The cobas EGFR Mutation Test v2 is an FDA approved companion diagnostic for the detection of EGFR mutations in NSCLC
Roche has secured the US Food and Drug Administration (FDA) approval for expanded use of its cobas EGFR Mutation Test v2 as a companion diagnostic (CDx) for non-small cell lung cancer (NSCLC) therapies.
In June 2016, cobas EGFR Mutation Test v2 has been granted the FDA liquid biopsy approval as a CDx for the NSCLC therapy.
The regulatory approval allows the expanded use of test as CDx for all five currently FDA-approved epidermal growth factor receptor (EGFR) tyrosine kinase inhibitor (TKI) therapies.
TKI therapies will be deigned to target EGFR mutations L858R and Exon 19 Deletions, in line with the approved therapeutic product labelling.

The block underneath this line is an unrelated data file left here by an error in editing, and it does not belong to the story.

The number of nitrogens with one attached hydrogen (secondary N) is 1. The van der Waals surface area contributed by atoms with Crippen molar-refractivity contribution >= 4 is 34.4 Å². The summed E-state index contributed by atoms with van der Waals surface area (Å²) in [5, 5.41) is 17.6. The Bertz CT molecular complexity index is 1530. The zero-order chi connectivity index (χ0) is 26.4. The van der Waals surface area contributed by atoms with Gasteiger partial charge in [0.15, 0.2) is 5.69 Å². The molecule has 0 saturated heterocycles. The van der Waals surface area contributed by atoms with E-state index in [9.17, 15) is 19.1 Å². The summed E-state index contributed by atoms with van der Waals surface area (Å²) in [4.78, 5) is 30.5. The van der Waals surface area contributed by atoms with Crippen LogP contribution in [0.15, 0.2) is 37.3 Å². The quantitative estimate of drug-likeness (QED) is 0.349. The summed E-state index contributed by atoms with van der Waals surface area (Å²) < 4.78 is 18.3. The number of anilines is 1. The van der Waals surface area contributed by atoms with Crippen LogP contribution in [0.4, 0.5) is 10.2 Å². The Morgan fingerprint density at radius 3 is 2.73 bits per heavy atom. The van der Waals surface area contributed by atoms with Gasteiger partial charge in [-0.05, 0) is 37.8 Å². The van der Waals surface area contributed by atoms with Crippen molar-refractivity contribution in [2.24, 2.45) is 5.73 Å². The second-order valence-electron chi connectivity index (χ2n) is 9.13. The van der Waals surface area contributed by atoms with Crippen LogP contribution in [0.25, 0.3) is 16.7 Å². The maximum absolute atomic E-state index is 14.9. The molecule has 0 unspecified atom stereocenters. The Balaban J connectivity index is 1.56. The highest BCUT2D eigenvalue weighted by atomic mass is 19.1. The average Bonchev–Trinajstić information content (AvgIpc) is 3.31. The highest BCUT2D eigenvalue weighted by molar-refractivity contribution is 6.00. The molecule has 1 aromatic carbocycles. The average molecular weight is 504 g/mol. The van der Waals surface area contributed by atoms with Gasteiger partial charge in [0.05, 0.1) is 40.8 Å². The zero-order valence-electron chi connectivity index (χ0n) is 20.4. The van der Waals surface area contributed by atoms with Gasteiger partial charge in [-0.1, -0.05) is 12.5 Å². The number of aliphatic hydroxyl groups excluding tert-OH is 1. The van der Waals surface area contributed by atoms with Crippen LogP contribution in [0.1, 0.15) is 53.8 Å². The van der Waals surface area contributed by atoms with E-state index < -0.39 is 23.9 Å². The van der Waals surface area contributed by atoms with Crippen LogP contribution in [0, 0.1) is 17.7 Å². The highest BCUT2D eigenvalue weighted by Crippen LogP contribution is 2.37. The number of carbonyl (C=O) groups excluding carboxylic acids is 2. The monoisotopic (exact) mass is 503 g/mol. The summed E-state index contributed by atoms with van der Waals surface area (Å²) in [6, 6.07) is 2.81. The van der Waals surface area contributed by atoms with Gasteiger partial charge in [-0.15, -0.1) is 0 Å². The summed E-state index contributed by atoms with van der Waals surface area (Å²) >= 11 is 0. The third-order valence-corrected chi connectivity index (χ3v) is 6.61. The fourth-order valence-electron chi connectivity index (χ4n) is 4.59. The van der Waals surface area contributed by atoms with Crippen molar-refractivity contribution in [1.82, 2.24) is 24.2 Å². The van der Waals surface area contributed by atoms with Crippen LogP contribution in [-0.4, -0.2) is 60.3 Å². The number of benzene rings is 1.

Also, the test can be used as a CDx for any future approved EGFR TKI therapies targeting the same mutations, eliminating the need for individual clinical studies for each new therapy.
The cobas EGFR Mutation Test v2 detects EGFR gene mutations in NSCLC patients
The cobas EGFR Mutation Test v2 is a real-time polymerase chain reaction (PCR) test designed for the qualitative detection of defined mutations of the EGFR gene in NSCLC patients.
The PCR test will detect the defined EGFR mutations using DNA isolated from formalin-fixed paraffin-embedded tumour tissue (FFPET) or circulating tumour DNA (ctDNA) from the plasma samples.
The Swiss drugmaker said that the test has been clinically validated in various clinical trials as a companion diagnostic (CDx) for both 1st and 2nd line EGFR TKI therapy.
Roche Sequencing Solutions head Neil Gunn said: “Clinicians can now have greater confidence in the robustness, reliability and proven clinical utility of the cobas EGFR Mutation Test v2 when evaluating lung cancer patients who may benefit from targeted EGFR TKI therapies.
“By approving a single test for a broad group of therapies, this new and innovative approach by the FDA can pave the way for future EGFR TKI therapies to utilise the cobas EGFR Mutation Test v2 to help identify patients for personalised medicine.”